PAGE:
Southern California dreaming

posted on 29th September 2022
Southern California dreaming

Mark Haneke, a well-known veteran of the networking planning circuit, was at the 2022 Air Service World Congress with a new post and a new airport to promote. Just weeks before arriving at the London event he had been named chief marketing and air service strategy officer at Ontario International Airport (ONT).
As he joked to ARGS, this is the Ontario in California, not the Canadian city, a common mistake which Haneke is growing accustomed to correcting. Haneke was attracted to the Ontario challenge for several reasons. “I think the airport has a good story to tell. If people want to travel to southern California but don’t want the hassle and traffic of LAX (Los Angeles International Airport), Ontario offers an alternative,” he said.
The Ontario International Airport Authority (OIAA) took control of the airport from Los Angeles World Airports in late 2016, giving the region’s authorities responsibility for developing its local airport after years of traffic declines. The plan was paying off. Passenger volumes had improved prior to the pandemic, reaching nearly 7 million in 2019, a mark last achieved in 2005.
The pandemic dented progress, but the recovery is well underway. Ontario should hit about 6 million passengers this year, with traffic exceeding 500,000 in the three months prior to the London event – higher than 2019 levels, said Haneke. “My vision is that Ontario will be to LAX what Newark is for JFK” with the airport offering a growth alternative to the congested hub.
The airport has an inland location some 40 miles from downtown LA due east of LAX and just a 90-minute drive to San Diego, with excellent interstate highways on the doorstep. The road network has attracted UPS, FedEx and Amazon who have built up a huge logistics hub at Ontario.
The airport also does not have the physical restraints others in the region have. For example, it has two runways, one 11,000m long and the other 12,000m. It also has two terminals, with room for a third. This means no slot restrictions and 24/7 flying – an enticing prospect for airlines, and a strong foundation for further capacity growth, explained Haneke.
A significant factor in the airport’s growth is the increase in residents moving in, many of them coming from Los Angeles and Orange counties. There is “a shift in California for people to move inland to make their money go further; they want a change in lifestyle”, remarked Haneke.
The largest carrier at Ontario is Southwest Airlines, which has about 37% of the market, while Frontier Airlines has a strong presence with a base there too. There is room for more low-cost carrier growth on domestic service and potential for further Mexican destinations, both beach and VFR markets, said Haneke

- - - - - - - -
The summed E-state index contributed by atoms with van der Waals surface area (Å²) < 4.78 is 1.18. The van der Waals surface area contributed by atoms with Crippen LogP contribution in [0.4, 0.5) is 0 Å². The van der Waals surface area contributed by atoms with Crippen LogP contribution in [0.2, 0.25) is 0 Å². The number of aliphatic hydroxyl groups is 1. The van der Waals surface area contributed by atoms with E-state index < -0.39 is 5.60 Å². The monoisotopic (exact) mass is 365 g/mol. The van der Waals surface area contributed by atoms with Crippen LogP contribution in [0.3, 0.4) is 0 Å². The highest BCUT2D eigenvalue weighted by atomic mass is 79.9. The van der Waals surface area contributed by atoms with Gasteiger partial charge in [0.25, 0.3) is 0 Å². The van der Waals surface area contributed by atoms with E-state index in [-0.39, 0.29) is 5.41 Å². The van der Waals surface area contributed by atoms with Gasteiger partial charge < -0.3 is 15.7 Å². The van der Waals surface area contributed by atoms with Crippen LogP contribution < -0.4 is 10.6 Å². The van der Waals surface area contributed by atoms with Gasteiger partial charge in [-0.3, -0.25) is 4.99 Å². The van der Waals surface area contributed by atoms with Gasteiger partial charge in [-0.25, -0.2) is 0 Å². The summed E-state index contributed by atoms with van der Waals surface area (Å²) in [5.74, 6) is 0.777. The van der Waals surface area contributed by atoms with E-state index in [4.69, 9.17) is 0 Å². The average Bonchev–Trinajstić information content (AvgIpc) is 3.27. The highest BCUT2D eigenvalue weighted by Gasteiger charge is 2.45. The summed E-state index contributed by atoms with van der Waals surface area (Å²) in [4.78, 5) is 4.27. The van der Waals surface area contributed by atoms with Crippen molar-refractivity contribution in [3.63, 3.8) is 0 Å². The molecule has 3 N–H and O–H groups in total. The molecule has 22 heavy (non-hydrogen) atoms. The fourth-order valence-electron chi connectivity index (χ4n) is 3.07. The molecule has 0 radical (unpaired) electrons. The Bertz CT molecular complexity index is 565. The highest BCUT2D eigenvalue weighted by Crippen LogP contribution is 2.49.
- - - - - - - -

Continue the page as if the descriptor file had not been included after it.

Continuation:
“There are opportunities to grow more leisure markets here, especially where today there is only service from LAX,” he added, with Ontario offering a complementary southern California destination.
The large Taiwanese population in the region has been linked with capital Taipei with a weekly China Airlines service for a couple of years, which Haneke hopes may increase in frequency as traffic grows, and the airport is talking with other transpacific carriers.
At present, Ontario has no service to Europe but Norwegian did find success prior to ending its operations pre-pandemic on service to London Gatwick. “London is a strong potential market – there is lots of leakage from our catchment to LAX,” said Haneke.
It is a matter of record that Norwegian start-up carrier Norse Atlantic Airways has filed paperwork with the US Department of Transportation for a potential service to Gatwick from Ontario beginning with the summer 2023 schedule.

Next phase
With a high-water mark of 7 million passengers annually as Ontario’s best performance, Haneke is seeking to find what it takes to surge past that figure. “It is within our power to get to 10-12 million passengers per annum, but how do we unlock that and make that quantum leap?” he asked.
The answer will be a blend of attracting more low-cost players, tapping into leisure markets, more overseas service, and making the most out of a thriving air cargo market. A new dedicated cargo development officer position at Ontario has been created to increase cargo revenues further.
Haneke is also revamping and reshaping Ontario’s already competitive incentive scheme to make the airport more appealing to a broader range of carriers.
“Ontario International’s performance this year shows what full recovery looks like and we couldn’t be happier for it,” said Alan Wapner, president of the Ontario International Airport Authority (OIAA) Board of Commissioners. “With demand for air travel through ONT growing month after month, we are ramping up for more air service by opening all of our 27 aircraft terminal gates, providing travellers the seamless, efficient experience they’ve come to expect.”